When they arrived, they brought a beautiful bouquet of chrysanthemums. Well, being from the US, my reaction was, "What beautiful flowers. Thank you so much."

However, my mother-in-law turned white, then red, but she didn't say a word. She didn't speak English, so I assumed her coolness toward my guests was just an inability to communicate. It wasn't until they left that my husband told me that chrysanthemums are used only for funerals in Italy and giving them to someone is like saying they want that person to die.

Yikes! I had no idea.
t took me about twenty years to work up the courage to tell my cousin. We had a good laugh – after the fact.

Symbolism In Other Countries

Asia - Generally symbolic of Life and Rebirth.  However, white is associate the grief and death.

– Typically a Mother's Day Flower because it blooms in May in the Southern hemisphere.

– Chrysanthemums (, ju) are associated with the Ninth Lunar Month and symbolize long life and duration. The colors pink and red mean celebration, good luck and happiness. White, however, means death and ghosts.

– Expressions of sympathy. In France, Belgium, Italy, Spain, Poland, Hungary Croatia, mums are the symbol of death and used only for funerals and on graves.

– A symbol of the sun and of the Emperor. The orderly unfolding of the petals represents perfection.  The Japanese hold an annual Festival of Happiness which celebrates the chrysanthemum.

United States
– Honor, respect, and honesty; positive and cheerful connotation.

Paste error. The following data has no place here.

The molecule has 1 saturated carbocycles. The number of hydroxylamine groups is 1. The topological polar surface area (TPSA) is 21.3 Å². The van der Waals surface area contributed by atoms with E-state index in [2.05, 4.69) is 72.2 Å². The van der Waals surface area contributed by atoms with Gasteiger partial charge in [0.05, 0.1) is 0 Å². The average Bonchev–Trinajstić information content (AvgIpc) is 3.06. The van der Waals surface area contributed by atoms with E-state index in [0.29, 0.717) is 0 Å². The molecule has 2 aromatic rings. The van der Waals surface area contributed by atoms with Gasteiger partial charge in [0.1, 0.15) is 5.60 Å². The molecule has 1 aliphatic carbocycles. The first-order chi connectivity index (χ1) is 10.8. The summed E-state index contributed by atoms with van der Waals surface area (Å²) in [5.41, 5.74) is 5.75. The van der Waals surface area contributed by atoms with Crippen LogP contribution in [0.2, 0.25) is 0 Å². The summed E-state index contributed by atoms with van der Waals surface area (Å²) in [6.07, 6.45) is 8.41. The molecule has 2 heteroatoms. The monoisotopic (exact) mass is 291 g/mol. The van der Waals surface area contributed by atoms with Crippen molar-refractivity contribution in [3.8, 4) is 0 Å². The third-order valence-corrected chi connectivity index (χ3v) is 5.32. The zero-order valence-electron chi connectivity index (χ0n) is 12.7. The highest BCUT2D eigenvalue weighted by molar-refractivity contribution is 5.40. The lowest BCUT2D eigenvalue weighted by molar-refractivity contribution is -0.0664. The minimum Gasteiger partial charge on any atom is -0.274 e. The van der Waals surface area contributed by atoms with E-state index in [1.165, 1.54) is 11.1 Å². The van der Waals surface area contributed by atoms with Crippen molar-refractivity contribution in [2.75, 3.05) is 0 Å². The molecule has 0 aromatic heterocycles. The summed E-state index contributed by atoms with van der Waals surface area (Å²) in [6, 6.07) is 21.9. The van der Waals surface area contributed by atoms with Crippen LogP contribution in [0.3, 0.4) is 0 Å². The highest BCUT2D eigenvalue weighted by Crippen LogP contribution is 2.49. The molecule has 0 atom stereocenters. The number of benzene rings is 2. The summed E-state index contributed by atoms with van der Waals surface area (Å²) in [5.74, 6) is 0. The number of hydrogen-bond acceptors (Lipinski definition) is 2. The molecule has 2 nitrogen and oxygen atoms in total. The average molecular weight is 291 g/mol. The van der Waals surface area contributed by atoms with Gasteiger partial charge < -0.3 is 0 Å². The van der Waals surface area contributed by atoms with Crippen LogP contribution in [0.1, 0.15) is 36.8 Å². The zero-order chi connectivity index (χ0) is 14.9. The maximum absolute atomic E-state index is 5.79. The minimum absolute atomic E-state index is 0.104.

Red – Receiving a red mum is a symbol of love
White – Loyalty and devoted love
Yellow - Neglected love and sorrow. l

It's said that a single petal of this celebrated flower placed at the bottom of a wine glass will encourage a long and healthy life.



Can you guess? You won't find it on the National Chrysanthemum Society list.

It's Chrysanthemum Stone, a mineral composed of celestite, calcite, andalusite or feldspar which has been compressed and hardened against a base of black limestone, dolomite, or gypsum over the course of 250 million years. The "flowers" of celestite or calsite grew outward in radical patterns under compression, and appear "chrysanthemum-like" in form.

China is the primary source of these stones which, in the past, could be found in streams in only one location of China. Now it has been discovered in other locations, primarily in China and Japan. They are absolutely beautiful.

Like everything else, they are symbolic and said to bring luck. According to, "...the flowers pattern of the stone represents the burst of energy that is love and joy and abundance. It inspires you to start new paths in life (such as a
 career or relationship) and bestows lucky opportunities along the way."



Cara Marsi said...

How interesting. I had no idea about chrysanthemums. Since I'm a November "baby," this is especially interesting to me.

jean hart stewart said...

Well-researched column, as usual, Ann. I have some chrysanthemum rocks and treasure them. They are so special. The Chinese ones are fairly common but the Japanese are more detailed and lovely.

Melissa Keir said...

Fabulously informative post! Thank you! I love the mums they are very hardy and grow in Michigan. The incident with your family in Italy was cute. How fun to see the different meanings! Thanks!

stanalei said...

Fascinating information on mums. I had no idea about the death symbolism. However, they are a favorite around my neck of the woods for Memorial Day. Thanks for sharing.

Toni Noel said...

When I was growing up in the South, college boys presented their dates for football games a huge chrysanthemum in school colors. I wonder if they still do?

Delightfully informative post, Ann.


MaryG said...

When I was in school in Missouri, the chrysanthemum were the flower of choice for football games. In South America, different flowers meant all sorts of things. We presented our dinner hostess with a beautiful bouquet of yellow flowers and she discreetly left them on a shelf in the entryway. I had no idea until I read an article about the different meanings for not only the flowers, but the colors.

Fascinating post, thank you.